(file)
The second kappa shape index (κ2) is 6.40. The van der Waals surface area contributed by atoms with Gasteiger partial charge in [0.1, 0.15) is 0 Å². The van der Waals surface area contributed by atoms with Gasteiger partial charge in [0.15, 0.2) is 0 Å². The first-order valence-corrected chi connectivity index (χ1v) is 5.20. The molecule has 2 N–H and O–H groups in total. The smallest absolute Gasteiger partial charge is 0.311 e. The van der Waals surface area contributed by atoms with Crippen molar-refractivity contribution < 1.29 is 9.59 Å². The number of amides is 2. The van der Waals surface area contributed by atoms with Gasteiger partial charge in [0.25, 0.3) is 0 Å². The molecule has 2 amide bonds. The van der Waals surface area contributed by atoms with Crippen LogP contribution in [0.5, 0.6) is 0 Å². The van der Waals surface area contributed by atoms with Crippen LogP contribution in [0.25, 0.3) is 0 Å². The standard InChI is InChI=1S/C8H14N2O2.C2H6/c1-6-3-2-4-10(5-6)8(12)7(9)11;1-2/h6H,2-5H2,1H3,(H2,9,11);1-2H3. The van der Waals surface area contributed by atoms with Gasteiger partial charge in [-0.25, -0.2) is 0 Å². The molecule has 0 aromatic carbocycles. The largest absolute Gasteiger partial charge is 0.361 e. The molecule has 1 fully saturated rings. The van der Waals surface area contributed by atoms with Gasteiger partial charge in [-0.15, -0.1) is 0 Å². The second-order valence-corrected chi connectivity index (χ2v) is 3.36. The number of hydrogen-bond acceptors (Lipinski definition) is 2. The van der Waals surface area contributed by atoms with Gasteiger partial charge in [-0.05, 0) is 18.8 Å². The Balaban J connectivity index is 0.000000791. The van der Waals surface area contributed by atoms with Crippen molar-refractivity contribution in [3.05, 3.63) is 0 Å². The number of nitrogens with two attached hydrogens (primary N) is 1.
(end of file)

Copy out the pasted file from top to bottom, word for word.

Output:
The second kappa shape index (κ2) is 6.40. The van der Waals surface area contributed by atoms with Gasteiger partial charge in [0.1, 0.15) is 0 Å². The van der Waals surface area contributed by atoms with Gasteiger partial charge in [0.15, 0.2) is 0 Å². The first-order valence-corrected chi connectivity index (χ1v) is 5.20. The molecule has 2 N–H and O–H groups in total. The smallest absolute Gasteiger partial charge is 0.311 e. The van der Waals surface area contributed by atoms with Crippen molar-refractivity contribution < 1.29 is 9.59 Å². The number of amides is 2. The van der Waals surface area contributed by atoms with Gasteiger partial charge in [0.25, 0.3) is 0 Å². The molecule has 2 amide bonds. The van der Waals surface area contributed by atoms with Crippen LogP contribution in [0.5, 0.6) is 0 Å². The van der Waals surface area contributed by atoms with Crippen LogP contribution in [0.25, 0.3) is 0 Å². The standard InChI is InChI=1S/C8H14N2O2.C2H6/c1-6-3-2-4-10(5-6)8(12)7(9)11;1-2/h6H,2-5H2,1H3,(H2,9,11);1-2H3. The van der Waals surface area contributed by atoms with Gasteiger partial charge in [-0.25, -0.2) is 0 Å². The molecule has 0 aromatic carbocycles. The largest absolute Gasteiger partial charge is 0.361 e. The molecule has 1 fully saturated rings. The van der Waals surface area contributed by atoms with Gasteiger partial charge in [-0.15, -0.1) is 0 Å². The second-order valence-corrected chi connectivity index (χ2v) is 3.36. The number of hydrogen-bond acceptors (Lipinski definition) is 2. The van der Waals surface area contributed by atoms with Gasteiger partial charge in [-0.05, 0) is 18.8 Å². The Balaban J connectivity index is 0.000000791. The van der Waals surface area contributed by atoms with Crippen molar-refractivity contribution in [3.05, 3.63) is 0 Å². The number of nitrogens with two attached hydrogens (primary N) is 1.